A local official said that armed jihadists stormed a refugee camp in the Tahoua region bordering Mali and Burkina Faso and killed nine people. It was reported that at least 34 people were killed in clashes between soldiers and anti-government fighters in a disputed town around Somalia. The region’s government said that armed men attacked army bases and state offices in the morning. It accused unnamed “traditional leaders” of recruiting the attackers and said it thwarted the assault. At least 34 people were killed and 40 wounded in the clashes, Mohamed Farah told Reuters. Sub-Saharan Africa is the new global epicentre of Islamic extremism, with people increasingly joining because of economic factors, according to a new report by the UNDP.

In late 2014, a fighter from the Islamic State stood at a location on the border between Iraq and Syria and declared, “we have ended Sykes-Picot.”

That statement was a tagline for many who worried about the continuation of the controversial Anglo-French agreement from 1916 that drew the modern-day borders of the Middle East from a dying Ottoman Empire.

Despite the deeply contested nature of many of the world’s borders today, there is a tangible level of agreement, at least on paper, by states to respect each other’s sovereignty. The end of the Second World War witnessed a reduction in state-led aggression despite the ubiquity of border clashes in a few regions. Non-state actors, however, think very differently. At the height of its powers between 2014 and 2017, ISIS sought to redraw the map of the Middle East and went about its cross-border attacks seamlessly. That same approach can be seen in how cross-border attacks have been carried out by Islamist groups in Africa, particularly in the western Sahel.

In March 2021, jihadists massacred 141 civilians in the Mali-Niger border region. The following May, 16 soldiers from Niger died in an ambush, after which 35 civilians were killed in another jihadist attack in November. Beyond radical Islam’s goal of proselytisation, these attacks are facilitated and made possible by the weak border and governance systems of the region’s states. Despite being blighted by a decade of Boko Haram insurgency, they are yet to take the initiative to strengthen cooperation on border security.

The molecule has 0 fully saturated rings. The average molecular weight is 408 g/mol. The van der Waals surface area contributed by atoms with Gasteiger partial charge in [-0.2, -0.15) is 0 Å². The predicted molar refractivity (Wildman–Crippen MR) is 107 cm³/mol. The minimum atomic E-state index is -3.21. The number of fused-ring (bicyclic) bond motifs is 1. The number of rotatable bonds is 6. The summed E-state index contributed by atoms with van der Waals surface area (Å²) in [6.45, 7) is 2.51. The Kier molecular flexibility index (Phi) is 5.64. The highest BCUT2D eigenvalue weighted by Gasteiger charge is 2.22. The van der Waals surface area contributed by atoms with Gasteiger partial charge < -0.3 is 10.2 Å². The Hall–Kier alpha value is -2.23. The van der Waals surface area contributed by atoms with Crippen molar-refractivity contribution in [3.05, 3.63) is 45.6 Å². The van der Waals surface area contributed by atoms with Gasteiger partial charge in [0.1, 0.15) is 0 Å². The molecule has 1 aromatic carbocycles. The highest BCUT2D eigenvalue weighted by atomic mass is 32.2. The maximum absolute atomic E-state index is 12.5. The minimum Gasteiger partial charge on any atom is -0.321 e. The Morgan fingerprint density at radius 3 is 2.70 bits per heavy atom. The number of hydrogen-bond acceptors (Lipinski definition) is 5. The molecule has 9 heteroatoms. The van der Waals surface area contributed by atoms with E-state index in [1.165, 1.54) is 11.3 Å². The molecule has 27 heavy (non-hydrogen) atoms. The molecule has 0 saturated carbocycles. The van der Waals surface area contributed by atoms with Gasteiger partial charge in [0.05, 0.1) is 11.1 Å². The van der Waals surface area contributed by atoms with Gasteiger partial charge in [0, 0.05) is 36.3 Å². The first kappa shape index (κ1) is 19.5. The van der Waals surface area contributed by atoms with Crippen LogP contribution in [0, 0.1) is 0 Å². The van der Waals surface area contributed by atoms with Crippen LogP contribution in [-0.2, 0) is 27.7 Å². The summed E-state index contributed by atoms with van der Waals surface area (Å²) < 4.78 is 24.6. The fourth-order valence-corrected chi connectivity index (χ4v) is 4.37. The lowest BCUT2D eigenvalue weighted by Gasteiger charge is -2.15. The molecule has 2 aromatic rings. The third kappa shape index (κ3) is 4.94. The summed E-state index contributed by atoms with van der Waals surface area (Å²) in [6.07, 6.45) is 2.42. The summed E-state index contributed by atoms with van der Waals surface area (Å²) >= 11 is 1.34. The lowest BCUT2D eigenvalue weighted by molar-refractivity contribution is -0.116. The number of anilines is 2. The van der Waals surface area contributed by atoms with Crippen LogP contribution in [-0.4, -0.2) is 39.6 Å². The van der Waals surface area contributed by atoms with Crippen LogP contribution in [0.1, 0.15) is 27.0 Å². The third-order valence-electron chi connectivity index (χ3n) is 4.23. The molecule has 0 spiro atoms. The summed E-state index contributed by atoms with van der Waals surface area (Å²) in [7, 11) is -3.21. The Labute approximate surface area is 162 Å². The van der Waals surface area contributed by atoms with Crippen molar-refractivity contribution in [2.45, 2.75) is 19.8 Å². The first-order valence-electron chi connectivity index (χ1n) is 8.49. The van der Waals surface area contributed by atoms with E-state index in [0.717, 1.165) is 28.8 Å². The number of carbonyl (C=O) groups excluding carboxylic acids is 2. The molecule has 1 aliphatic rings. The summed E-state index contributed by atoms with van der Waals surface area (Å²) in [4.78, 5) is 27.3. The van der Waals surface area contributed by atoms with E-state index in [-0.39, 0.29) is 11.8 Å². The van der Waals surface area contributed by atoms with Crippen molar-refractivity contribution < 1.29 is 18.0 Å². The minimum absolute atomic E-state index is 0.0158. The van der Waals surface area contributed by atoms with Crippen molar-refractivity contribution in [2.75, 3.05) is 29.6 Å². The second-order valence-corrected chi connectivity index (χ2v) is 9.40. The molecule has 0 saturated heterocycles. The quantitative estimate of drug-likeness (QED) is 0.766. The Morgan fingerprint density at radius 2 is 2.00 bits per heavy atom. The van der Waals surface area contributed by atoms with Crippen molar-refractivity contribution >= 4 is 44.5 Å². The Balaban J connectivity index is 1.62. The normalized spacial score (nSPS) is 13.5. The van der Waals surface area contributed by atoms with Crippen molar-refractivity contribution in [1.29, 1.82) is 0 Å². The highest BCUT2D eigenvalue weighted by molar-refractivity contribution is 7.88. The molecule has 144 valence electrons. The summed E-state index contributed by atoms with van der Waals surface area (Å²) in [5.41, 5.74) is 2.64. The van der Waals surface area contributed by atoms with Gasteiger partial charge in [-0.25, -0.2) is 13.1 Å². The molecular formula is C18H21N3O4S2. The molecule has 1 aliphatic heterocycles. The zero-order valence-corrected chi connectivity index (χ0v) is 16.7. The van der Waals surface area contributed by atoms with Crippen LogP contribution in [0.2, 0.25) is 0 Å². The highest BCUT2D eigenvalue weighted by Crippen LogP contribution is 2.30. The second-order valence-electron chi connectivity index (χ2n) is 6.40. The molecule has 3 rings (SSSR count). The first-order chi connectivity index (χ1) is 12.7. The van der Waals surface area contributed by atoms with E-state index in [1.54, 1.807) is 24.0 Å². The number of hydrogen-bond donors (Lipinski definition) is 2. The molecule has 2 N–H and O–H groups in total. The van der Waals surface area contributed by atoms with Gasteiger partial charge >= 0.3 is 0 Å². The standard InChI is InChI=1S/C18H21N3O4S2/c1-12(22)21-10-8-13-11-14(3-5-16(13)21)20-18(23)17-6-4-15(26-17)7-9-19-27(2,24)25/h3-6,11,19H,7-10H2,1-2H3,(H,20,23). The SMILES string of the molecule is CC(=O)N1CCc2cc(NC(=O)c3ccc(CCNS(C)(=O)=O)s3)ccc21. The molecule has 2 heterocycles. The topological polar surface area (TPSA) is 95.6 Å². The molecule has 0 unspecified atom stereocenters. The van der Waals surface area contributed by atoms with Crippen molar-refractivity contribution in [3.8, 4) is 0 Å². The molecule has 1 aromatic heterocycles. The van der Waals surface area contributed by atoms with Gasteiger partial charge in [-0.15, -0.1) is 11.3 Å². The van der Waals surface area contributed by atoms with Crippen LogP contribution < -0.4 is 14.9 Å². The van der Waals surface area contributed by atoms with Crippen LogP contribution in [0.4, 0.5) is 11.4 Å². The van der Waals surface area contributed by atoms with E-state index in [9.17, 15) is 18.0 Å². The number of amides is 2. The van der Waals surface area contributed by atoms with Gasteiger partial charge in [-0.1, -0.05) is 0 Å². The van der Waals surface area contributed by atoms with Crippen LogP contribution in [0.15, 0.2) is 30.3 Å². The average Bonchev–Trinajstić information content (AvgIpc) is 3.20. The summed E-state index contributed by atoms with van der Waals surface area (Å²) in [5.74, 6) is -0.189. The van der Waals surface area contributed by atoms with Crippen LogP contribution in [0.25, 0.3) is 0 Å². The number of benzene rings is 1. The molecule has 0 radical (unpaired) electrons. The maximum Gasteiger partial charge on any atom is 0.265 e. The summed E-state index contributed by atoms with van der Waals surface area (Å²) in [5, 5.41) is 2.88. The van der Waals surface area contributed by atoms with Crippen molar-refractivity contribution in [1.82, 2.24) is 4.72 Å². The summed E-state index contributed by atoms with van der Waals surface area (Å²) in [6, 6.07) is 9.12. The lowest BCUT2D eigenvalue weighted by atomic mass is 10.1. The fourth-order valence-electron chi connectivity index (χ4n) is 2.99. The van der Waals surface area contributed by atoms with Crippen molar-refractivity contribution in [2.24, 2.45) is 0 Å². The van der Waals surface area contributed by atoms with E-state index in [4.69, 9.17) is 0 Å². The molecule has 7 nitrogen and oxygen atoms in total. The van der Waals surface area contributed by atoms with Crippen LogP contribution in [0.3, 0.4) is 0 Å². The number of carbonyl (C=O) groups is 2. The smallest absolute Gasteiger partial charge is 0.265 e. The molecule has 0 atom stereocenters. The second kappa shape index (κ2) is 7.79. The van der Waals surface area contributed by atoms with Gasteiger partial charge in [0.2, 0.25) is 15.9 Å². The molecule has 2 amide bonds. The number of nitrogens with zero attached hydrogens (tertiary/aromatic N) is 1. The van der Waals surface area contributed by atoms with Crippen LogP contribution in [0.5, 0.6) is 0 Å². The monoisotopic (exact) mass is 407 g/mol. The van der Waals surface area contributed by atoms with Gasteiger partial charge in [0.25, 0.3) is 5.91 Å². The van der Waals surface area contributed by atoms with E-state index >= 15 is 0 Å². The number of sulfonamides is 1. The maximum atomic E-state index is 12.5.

Further east in the Horn of Africa, the clashes in Sool region came a day after a committee of local leaders, religious scholars and civil society groups said they did not recognise the Somaliland administration. The group said that it represented the interests of people in the regions of Sool, Sanaag and Cayn (SSC). For years, Somaliland has been hailed as a stable and peaceful state though it i’s recognised by only 35 countries and is not a member of the United Nations or the African Union. However, trouble looms because of its proximity to Somalia’s combustible mix. The town of Laascaanood continues to be violence-prone as the territory is disputed by Somaliland and Puntland, an autonomous Somali federal member state with increasingly recurring attacks in the town. Between November 2022 and now, there have been at least four attacks. Anti-government protests erupted after a politician was shot dead, leading to clashes with police in which at least eight other people were killed.

Fighting a two-front security crisis with Somaliland and Alshabaab is a nightmare for a Mogadishu that faces a legitimacy crisis over its poor handling of economic issues and national security. More broadly, according to the UNDP report, there has been a 57 percent decrease in the number of people joining extremist groups in sub-Saharan Africa for religious reasons. However, something more fundamental has replaced the religious imperative: 92 percent of new recruits are joining for better livelihoods compared to the motivations of the 2,200 people interviewed in a 2017 report conducted in eight African countries: Burkina Faso, Cameroon, Chad, Mali, Niger, Nigeria, Somalia, and Sudan. At least 4,155 attacks across the continent have been documented since 2017, said the report. In these attacks, 18,417 deaths were recorded, with Somalia accounting for the largest fatalities. Governments across the continent have to do all it takes to salvage the piling ruins of their nation-states or risk deepening the security contagion. The jury is clear on the stakes: Africa is political jihad’s current home.